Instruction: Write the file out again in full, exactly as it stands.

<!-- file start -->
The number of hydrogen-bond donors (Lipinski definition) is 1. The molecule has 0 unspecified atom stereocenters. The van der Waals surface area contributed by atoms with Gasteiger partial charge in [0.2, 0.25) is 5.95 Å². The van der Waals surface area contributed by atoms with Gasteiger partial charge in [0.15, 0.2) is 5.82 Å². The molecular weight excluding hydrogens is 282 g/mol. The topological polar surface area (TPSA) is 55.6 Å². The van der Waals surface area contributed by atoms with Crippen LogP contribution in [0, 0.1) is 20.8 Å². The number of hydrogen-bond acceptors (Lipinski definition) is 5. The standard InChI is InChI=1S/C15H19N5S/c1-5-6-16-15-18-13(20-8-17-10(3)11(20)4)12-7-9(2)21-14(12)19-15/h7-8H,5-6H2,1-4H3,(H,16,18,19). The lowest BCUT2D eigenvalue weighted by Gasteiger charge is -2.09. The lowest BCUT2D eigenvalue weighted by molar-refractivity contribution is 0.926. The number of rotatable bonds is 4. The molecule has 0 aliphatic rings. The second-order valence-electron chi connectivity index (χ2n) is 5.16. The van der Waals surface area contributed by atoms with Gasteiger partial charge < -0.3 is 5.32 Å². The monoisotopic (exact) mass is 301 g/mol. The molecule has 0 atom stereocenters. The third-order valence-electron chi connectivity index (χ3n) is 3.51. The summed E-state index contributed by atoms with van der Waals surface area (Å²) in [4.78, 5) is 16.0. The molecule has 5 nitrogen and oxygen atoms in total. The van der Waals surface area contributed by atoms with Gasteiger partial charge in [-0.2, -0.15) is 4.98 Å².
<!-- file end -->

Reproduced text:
The number of hydrogen-bond donors (Lipinski definition) is 1. The molecule has 0 unspecified atom stereocenters. The van der Waals surface area contributed by atoms with Gasteiger partial charge in [0.2, 0.25) is 5.95 Å². The van der Waals surface area contributed by atoms with Gasteiger partial charge in [0.15, 0.2) is 5.82 Å². The molecular weight excluding hydrogens is 282 g/mol. The topological polar surface area (TPSA) is 55.6 Å². The van der Waals surface area contributed by atoms with Crippen LogP contribution in [0, 0.1) is 20.8 Å². The number of hydrogen-bond acceptors (Lipinski definition) is 5. The standard InChI is InChI=1S/C15H19N5S/c1-5-6-16-15-18-13(20-8-17-10(3)11(20)4)12-7-9(2)21-14(12)19-15/h7-8H,5-6H2,1-4H3,(H,16,18,19). The lowest BCUT2D eigenvalue weighted by Gasteiger charge is -2.09. The lowest BCUT2D eigenvalue weighted by molar-refractivity contribution is 0.926. The number of rotatable bonds is 4. The molecule has 0 aliphatic rings. The second-order valence-electron chi connectivity index (χ2n) is 5.16. The van der Waals surface area contributed by atoms with Gasteiger partial charge < -0.3 is 5.32 Å². The monoisotopic (exact) mass is 301 g/mol. The molecule has 0 atom stereocenters. The third-order valence-electron chi connectivity index (χ3n) is 3.51. The summed E-state index contributed by atoms with van der Waals surface area (Å²) in [4.78, 5) is 16.0. The molecule has 5 nitrogen and oxygen atoms in total. The van der Waals surface area contributed by atoms with Gasteiger partial charge in [-0.2, -0.15) is 4.98 Å².